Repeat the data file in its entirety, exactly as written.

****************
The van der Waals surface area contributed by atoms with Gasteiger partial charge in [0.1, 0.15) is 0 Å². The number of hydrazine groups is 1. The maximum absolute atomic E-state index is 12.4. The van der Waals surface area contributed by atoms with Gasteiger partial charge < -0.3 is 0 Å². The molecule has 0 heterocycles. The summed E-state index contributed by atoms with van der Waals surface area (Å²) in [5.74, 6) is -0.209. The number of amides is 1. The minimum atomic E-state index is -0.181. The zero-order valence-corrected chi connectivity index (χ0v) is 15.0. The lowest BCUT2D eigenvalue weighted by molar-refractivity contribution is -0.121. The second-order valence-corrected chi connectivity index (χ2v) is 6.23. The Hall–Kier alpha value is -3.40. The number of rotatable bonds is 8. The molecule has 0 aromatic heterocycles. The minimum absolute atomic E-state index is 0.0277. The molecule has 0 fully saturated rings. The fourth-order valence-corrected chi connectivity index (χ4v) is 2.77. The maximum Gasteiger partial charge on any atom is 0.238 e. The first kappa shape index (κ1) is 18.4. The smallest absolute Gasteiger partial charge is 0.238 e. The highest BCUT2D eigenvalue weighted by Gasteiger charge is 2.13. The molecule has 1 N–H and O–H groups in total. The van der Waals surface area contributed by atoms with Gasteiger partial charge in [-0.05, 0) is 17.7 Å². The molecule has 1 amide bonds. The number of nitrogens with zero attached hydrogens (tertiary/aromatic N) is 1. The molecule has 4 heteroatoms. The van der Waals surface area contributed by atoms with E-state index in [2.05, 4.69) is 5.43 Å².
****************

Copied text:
The van der Waals surface area contributed by atoms with Gasteiger partial charge in [0.1, 0.15) is 0 Å². The number of hydrazine groups is 1. The maximum absolute atomic E-state index is 12.4. The van der Waals surface area contributed by atoms with Gasteiger partial charge < -0.3 is 0 Å². The molecule has 0 heterocycles. The summed E-state index contributed by atoms with van der Waals surface area (Å²) in [5.74, 6) is -0.209. The number of amides is 1. The minimum atomic E-state index is -0.181. The zero-order valence-corrected chi connectivity index (χ0v) is 15.0. The lowest BCUT2D eigenvalue weighted by molar-refractivity contribution is -0.121. The second-order valence-corrected chi connectivity index (χ2v) is 6.23. The Hall–Kier alpha value is -3.40. The number of rotatable bonds is 8. The molecule has 0 aromatic heterocycles. The minimum absolute atomic E-state index is 0.0277. The molecule has 0 fully saturated rings. The fourth-order valence-corrected chi connectivity index (χ4v) is 2.77. The maximum Gasteiger partial charge on any atom is 0.238 e. The first kappa shape index (κ1) is 18.4. The smallest absolute Gasteiger partial charge is 0.238 e. The highest BCUT2D eigenvalue weighted by Gasteiger charge is 2.13. The molecule has 1 N–H and O–H groups in total. The van der Waals surface area contributed by atoms with Gasteiger partial charge in [-0.05, 0) is 17.7 Å². The molecule has 1 amide bonds. The number of nitrogens with zero attached hydrogens (tertiary/aromatic N) is 1. The molecule has 4 heteroatoms. The van der Waals surface area contributed by atoms with E-state index in [2.05, 4.69) is 5.43 Å².